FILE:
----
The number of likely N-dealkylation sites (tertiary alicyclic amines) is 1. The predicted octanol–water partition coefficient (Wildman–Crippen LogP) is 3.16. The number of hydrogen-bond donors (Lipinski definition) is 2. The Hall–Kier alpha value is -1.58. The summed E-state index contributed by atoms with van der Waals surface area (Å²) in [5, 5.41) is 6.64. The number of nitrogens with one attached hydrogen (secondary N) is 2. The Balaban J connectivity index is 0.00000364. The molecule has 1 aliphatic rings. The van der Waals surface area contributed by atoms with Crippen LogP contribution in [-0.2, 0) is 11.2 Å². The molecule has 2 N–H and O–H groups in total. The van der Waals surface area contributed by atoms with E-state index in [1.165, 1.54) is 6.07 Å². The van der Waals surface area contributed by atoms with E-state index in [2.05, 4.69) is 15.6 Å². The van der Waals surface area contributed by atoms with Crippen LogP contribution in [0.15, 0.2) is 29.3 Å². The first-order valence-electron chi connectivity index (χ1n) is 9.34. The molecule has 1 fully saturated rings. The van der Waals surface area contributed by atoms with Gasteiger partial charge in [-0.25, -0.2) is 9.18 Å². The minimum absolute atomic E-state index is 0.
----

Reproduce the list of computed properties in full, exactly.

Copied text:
The number of likely N-dealkylation sites (tertiary alicyclic amines) is 1. The predicted octanol–water partition coefficient (Wildman–Crippen LogP) is 3.16. The number of hydrogen-bond donors (Lipinski definition) is 2. The Hall–Kier alpha value is -1.58. The summed E-state index contributed by atoms with van der Waals surface area (Å²) in [5, 5.41) is 6.64. The number of nitrogens with one attached hydrogen (secondary N) is 2. The Balaban J connectivity index is 0.00000364. The molecule has 1 aliphatic rings. The van der Waals surface area contributed by atoms with Crippen LogP contribution in [-0.2, 0) is 11.2 Å². The molecule has 2 N–H and O–H groups in total. The van der Waals surface area contributed by atoms with E-state index in [1.165, 1.54) is 6.07 Å². The van der Waals surface area contributed by atoms with E-state index in [2.05, 4.69) is 15.6 Å². The van der Waals surface area contributed by atoms with Crippen LogP contribution in [0.15, 0.2) is 29.3 Å². The first-order valence-electron chi connectivity index (χ1n) is 9.34. The molecule has 1 fully saturated rings. The van der Waals surface area contributed by atoms with Gasteiger partial charge in [-0.25, -0.2) is 9.18 Å². The minimum absolute atomic E-state index is 0.